What is making you happy this month?
If you are more interested in eating delicious cake than creating it, then feel free to move on. However, if like me you are more of an amateur baker and could use a few extra tips, proceed!
A few weeks back, a friend of mine asked for some help with her wedding cake. I was little hesitant to say yes, as I wasn’t sure I was up to the task. However, it was a low-key cake for a lovely, low-key wedding, and it seemed like something I could actually do, so I agreed to help.
Our friends had the super-fun and playful idea of having two kissing fishes for their cake. I worked off a template of a fish cake made from cupcakes and a smaller, divided 6-inch cake. (I love the concept of cupcake cakes; they are adorable, and you can just pull them apart! Plus, it’s a little like assembling a jigsaw puzzle.)
I love baking, but icing cakes properly has always been tricky for me. Making them tasty is no problem, but more often than not they do not turn out exactly as I hope (largely due to the dreaded crumb lifting). Usually this is no big deal, but presentation was obviously important in this case. I was happy with the results, but there were definitely a few bumps along the way.
Here are a few things I took away from the process (some of them not for the first time!):
Practice ahead of time. Although the cake was a super-simple concept, I decided to make a test fish well ahead of time to see how things went. I am glad I did, because it took me twice as long as I anticipated, and it turns out that crumb coating and icing a small cake with funny angles and corners is not as straightforward as it looks. Plus, no one in my household would be upset by the presence of extra cake!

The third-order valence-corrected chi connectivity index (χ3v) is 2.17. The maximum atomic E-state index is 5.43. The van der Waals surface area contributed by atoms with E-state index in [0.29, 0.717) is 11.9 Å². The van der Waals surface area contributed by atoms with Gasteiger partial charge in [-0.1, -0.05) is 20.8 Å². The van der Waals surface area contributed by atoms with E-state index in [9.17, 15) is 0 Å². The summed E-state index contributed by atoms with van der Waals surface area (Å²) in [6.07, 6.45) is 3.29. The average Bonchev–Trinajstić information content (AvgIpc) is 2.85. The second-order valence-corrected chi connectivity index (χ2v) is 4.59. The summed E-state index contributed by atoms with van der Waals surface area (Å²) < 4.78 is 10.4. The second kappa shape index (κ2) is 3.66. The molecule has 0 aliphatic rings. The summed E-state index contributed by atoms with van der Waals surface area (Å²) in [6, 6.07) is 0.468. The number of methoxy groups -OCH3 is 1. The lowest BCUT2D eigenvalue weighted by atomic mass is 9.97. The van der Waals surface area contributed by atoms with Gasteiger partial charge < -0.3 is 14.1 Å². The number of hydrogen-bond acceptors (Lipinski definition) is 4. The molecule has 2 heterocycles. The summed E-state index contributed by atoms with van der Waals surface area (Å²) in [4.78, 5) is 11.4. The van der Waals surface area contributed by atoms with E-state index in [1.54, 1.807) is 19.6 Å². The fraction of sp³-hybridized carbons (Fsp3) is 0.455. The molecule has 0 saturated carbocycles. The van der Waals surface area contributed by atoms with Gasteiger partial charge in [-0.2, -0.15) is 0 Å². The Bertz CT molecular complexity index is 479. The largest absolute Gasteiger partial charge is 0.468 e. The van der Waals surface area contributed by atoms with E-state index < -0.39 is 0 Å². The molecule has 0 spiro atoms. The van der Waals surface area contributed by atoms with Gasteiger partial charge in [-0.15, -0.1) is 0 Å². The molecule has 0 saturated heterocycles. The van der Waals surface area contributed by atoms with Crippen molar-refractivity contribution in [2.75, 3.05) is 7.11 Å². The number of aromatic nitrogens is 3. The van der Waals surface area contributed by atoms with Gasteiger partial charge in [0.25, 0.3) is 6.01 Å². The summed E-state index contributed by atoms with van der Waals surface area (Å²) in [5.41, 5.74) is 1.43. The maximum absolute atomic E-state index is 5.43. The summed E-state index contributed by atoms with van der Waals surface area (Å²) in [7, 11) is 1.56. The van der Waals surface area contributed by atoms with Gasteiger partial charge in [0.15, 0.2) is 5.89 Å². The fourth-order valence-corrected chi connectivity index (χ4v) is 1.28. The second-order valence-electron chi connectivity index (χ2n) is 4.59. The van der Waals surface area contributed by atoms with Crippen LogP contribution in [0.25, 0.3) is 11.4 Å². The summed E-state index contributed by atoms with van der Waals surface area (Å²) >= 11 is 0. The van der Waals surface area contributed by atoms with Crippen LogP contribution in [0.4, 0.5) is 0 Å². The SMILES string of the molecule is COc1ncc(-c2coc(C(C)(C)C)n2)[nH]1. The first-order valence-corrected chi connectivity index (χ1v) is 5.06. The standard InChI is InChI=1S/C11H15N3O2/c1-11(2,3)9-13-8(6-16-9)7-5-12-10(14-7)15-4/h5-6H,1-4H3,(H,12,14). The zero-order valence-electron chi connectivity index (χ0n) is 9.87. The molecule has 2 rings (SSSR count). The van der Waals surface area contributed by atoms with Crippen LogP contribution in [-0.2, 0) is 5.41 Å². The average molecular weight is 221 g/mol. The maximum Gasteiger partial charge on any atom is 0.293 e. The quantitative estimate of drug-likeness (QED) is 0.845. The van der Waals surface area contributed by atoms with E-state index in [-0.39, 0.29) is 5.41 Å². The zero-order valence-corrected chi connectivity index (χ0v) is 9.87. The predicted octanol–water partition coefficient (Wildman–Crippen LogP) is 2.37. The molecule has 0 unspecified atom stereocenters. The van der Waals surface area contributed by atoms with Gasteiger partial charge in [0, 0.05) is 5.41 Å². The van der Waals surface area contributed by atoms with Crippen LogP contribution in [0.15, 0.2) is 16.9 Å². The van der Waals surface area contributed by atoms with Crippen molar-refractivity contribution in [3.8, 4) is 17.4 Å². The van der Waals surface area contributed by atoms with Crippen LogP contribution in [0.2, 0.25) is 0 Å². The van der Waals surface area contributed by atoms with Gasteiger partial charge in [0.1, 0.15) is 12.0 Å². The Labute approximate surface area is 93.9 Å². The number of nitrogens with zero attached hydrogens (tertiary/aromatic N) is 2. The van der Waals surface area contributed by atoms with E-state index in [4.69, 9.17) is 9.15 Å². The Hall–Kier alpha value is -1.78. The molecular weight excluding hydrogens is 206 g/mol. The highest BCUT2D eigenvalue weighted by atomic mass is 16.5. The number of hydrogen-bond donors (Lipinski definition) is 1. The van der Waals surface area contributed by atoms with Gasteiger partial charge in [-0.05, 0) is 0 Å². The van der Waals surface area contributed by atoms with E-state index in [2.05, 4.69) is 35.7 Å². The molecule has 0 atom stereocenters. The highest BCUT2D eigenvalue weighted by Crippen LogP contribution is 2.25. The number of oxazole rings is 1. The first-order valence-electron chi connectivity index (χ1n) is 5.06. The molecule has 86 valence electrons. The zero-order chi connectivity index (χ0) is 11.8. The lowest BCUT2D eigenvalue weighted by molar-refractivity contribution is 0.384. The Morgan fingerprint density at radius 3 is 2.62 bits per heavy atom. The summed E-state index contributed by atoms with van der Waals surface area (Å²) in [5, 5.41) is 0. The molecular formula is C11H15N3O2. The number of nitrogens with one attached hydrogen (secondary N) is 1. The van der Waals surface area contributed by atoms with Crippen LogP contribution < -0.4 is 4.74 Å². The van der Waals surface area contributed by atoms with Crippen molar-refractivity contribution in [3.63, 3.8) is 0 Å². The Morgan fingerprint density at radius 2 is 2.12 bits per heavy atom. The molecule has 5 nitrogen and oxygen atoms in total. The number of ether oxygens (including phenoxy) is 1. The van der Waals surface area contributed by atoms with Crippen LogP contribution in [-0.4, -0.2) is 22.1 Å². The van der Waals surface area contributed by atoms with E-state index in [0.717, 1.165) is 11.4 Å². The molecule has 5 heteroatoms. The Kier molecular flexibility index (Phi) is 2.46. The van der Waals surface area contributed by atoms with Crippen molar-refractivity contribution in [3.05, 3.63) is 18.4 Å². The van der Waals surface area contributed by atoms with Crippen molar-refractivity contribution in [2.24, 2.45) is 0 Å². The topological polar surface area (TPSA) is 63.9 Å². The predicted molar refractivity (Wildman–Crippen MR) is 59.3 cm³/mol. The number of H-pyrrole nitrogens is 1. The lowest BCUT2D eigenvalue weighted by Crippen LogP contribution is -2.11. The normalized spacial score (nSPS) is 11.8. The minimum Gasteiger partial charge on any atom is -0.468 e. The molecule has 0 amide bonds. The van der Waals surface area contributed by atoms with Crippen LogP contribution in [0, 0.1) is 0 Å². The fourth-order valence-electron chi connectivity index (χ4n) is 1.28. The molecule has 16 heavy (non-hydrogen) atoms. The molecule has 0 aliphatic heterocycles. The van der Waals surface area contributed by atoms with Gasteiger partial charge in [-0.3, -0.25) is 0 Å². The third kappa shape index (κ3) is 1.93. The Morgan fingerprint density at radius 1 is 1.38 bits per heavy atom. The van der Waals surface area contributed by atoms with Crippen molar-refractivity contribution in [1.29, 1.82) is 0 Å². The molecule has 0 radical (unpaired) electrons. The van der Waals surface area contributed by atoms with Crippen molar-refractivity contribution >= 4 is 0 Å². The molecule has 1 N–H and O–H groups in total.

Batter dispensers are awesome. I stumbled across this handy little tool on clearance and decided to try it out. I am so glad I did! I had to make a number of cupcakes and mini cupcakes and this sped up the process a lot. Releasing the pressure on the piping bag immediately stops the flow of batter. There is the extra step of adding the cake batter to the bag, but the ease of being able to squeeze just the right amount of batter into the pans made it worth it. This was especially helpful with the mini cupcakes where only a tiny amount was needed to fill the cups half way. (Note: The dispensers are inexpensive to begin with, so they are definitely worth trying out.)